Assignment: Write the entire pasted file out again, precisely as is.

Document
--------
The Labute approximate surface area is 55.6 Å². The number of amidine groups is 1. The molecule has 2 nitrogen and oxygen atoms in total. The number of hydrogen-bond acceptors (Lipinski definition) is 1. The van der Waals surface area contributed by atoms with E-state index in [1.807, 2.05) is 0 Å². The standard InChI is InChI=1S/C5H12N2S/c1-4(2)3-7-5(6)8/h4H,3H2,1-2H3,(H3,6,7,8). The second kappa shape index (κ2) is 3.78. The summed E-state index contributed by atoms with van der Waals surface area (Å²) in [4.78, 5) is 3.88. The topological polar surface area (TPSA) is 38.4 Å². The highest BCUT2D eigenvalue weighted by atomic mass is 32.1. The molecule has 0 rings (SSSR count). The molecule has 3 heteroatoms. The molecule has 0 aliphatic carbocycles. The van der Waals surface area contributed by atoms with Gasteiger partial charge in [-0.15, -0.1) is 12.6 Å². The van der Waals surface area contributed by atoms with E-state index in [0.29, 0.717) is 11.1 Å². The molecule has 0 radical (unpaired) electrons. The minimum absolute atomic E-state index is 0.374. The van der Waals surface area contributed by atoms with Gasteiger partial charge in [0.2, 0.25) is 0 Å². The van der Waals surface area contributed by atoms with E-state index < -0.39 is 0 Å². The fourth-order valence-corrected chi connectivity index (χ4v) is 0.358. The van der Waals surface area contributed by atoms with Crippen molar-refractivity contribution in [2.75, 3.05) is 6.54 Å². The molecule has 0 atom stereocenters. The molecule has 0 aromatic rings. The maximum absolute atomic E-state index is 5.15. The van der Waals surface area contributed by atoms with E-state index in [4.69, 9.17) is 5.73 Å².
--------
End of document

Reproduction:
The Labute approximate surface area is 55.6 Å². The number of amidine groups is 1. The molecule has 2 nitrogen and oxygen atoms in total. The number of hydrogen-bond acceptors (Lipinski definition) is 1. The van der Waals surface area contributed by atoms with E-state index in [1.807, 2.05) is 0 Å². The standard InChI is InChI=1S/C5H12N2S/c1-4(2)3-7-5(6)8/h4H,3H2,1-2H3,(H3,6,7,8). The second kappa shape index (κ2) is 3.78. The summed E-state index contributed by atoms with van der Waals surface area (Å²) in [4.78, 5) is 3.88. The topological polar surface area (TPSA) is 38.4 Å². The highest BCUT2D eigenvalue weighted by atomic mass is 32.1. The molecule has 0 rings (SSSR count). The molecule has 3 heteroatoms. The molecule has 0 aliphatic carbocycles. The van der Waals surface area contributed by atoms with Gasteiger partial charge in [-0.15, -0.1) is 12.6 Å². The van der Waals surface area contributed by atoms with E-state index in [0.29, 0.717) is 11.1 Å². The molecule has 0 radical (unpaired) electrons. The minimum absolute atomic E-state index is 0.374. The van der Waals surface area contributed by atoms with Gasteiger partial charge in [0.2, 0.25) is 0 Å². The van der Waals surface area contributed by atoms with E-state index < -0.39 is 0 Å². The fourth-order valence-corrected chi connectivity index (χ4v) is 0.358. The van der Waals surface area contributed by atoms with Crippen molar-refractivity contribution in [2.75, 3.05) is 6.54 Å². The molecule has 0 atom stereocenters. The molecule has 0 aromatic rings. The maximum absolute atomic E-state index is 5.15. The van der Waals surface area contributed by atoms with E-state index in [4.69, 9.17) is 5.73 Å².